Sports games: fun and peaceful events that bring people together who enjoy the love of the game and true sportsmanship.
Aaah, who am I kidding?! It’s brutal and cut-throat. Your team vs. mine. Insults hurled. Friendships tested and threatened. Tribal instincts in full action. Bring. It. On.
Well, things were not much different 2000 years ago in Roman Beirut. Only they knew how to do it better, or should I say … worse.
Throughout the Roman world, people resorted to witchcraft and occult practices for a plethora of purposes. Magical rituals were used to attain one’s desires; spells were cast to secure protection against evil and to keep enemies at bay; talismans were crafted and worn to guarantee good fortune, health and love; and numerous other superstitions were appeased through intricate sets of similar practices. Since races at the hippodrome were central to entertainment at the time, it comes as no surprise that magic was used there as well.
In September 1929, and during development work near the area of the Roman hippodrome of Beirut, a small lead plaque was unearthed. Almost two millennia earlier, in the late 3rd or early 4th c. AD, a conjurer in Beirut had prepared this thin sheet of lead, and on it, inscribed a detailed spell targeting the horses and charioteers of the Blue Team.
The type of spell that was conjured is known as a Binding Spell, which imposes constraints on the activities of a target. It is possible that the sorcerer, or the person commissioning this spell, was either a fan of a team rival to the Blues, a gambler who had put his money on a different group, or even a rider from the opposite team.
The sorcerer crafted the spell by first invoking a series of magical spirits and listing a set of magical words necessary for the incantation; the voces mysticae.
A rotund figure was then drawn, whose body is criss-crossed with lines that possibly represent ropes. The legs of the figure are oddly positioned and might similarly indicate further binding. The tied-up individual is riddled with a series of circles and three protuberances on the head. According to a Greek magical papyrus that outlines the proper ways of casting incantations, the representation of the target must be pricked by a nail or a needle 13 times, in specific places on the body, in order to ensure the success of the curse. The circles drawn on the lead plaque likely represent nail or needle heads, and serve as a symbolic way of completing the spell.
To the left of the figure, is another drawing of the head of a serpent, or a vulture, with an open mouth. Below and above this creature are the repeated words “Eulamo” – with alternately dropped letters – arranged in the shape of “wings” on either side of its head. The overall position the creature assumes displays its readiness to attack the person.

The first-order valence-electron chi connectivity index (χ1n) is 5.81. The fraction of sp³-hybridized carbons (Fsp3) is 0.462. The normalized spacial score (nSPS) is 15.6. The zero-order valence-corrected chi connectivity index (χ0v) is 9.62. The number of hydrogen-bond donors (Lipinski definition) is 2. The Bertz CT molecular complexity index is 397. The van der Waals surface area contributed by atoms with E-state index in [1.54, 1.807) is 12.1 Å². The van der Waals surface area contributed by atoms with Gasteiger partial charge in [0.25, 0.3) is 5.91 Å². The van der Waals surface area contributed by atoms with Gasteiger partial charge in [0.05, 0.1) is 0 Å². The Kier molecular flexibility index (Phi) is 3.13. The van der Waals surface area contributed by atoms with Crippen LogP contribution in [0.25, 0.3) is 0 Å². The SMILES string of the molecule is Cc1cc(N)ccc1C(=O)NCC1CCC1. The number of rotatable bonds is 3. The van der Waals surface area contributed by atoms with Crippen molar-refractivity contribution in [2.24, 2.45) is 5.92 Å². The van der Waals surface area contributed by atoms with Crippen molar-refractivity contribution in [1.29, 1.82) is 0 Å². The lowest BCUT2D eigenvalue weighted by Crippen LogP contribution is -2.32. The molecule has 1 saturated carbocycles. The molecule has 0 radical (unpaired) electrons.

Eulamo is the main demon to which the sorcerer condemns each of the riders and their horses. The names of these latter, a total of 35, are painstakingly listed in the main text of the curse. Of the magical forces, the conjurer asks that they “attack, bind, overturn, cut up, chop into pieces the horses and the charioteers of the Blue colours”. These requests are further reiterated at the end of the text through another demand to “bind and destroy the hands, feet, sinews of the horses and charioteers of the Blue colours”.
The curse-tablet was then buried in the vicinity of the hippodrome, where the victims of the spells were to be found and where they would conduct the activity the sorcerer aimed to sabotage.
The curse-tablet is presently housed at the National Museum of Beirut. And one wonders, with everything that’s gone wrong in the world today, is it perhaps time to revive the ancestral curse-tablet tradition? 😉
Keep your masks and gloves at the ready, though! We don’t want things to backfire through mass lead poisoning in the process!
Dickie, M.W. 2003. Magic and Magicians in the Greco-Roman World. Routledge.
Flint, V., Gordon, R., Luck, G. & D. Ogden. 1999. Witchcraft and Magic in Europe: Ancient Greece and Rome. The Athlone Press London.
Gager, J.G. 1992. Curse Tablets and Binding Spells from the Ancient World. Oxford University Press.
Jidejian, N. 1997. Beirut through the Ages. Beirut: Librairie Orientale.
Mouterde, R. 1930. Le glaive de Dardanos, objets et inscriptions magiques de Syrie. Mélanges de l’Université Saint-Joseph, Beyrouth XV, Fasc. 3.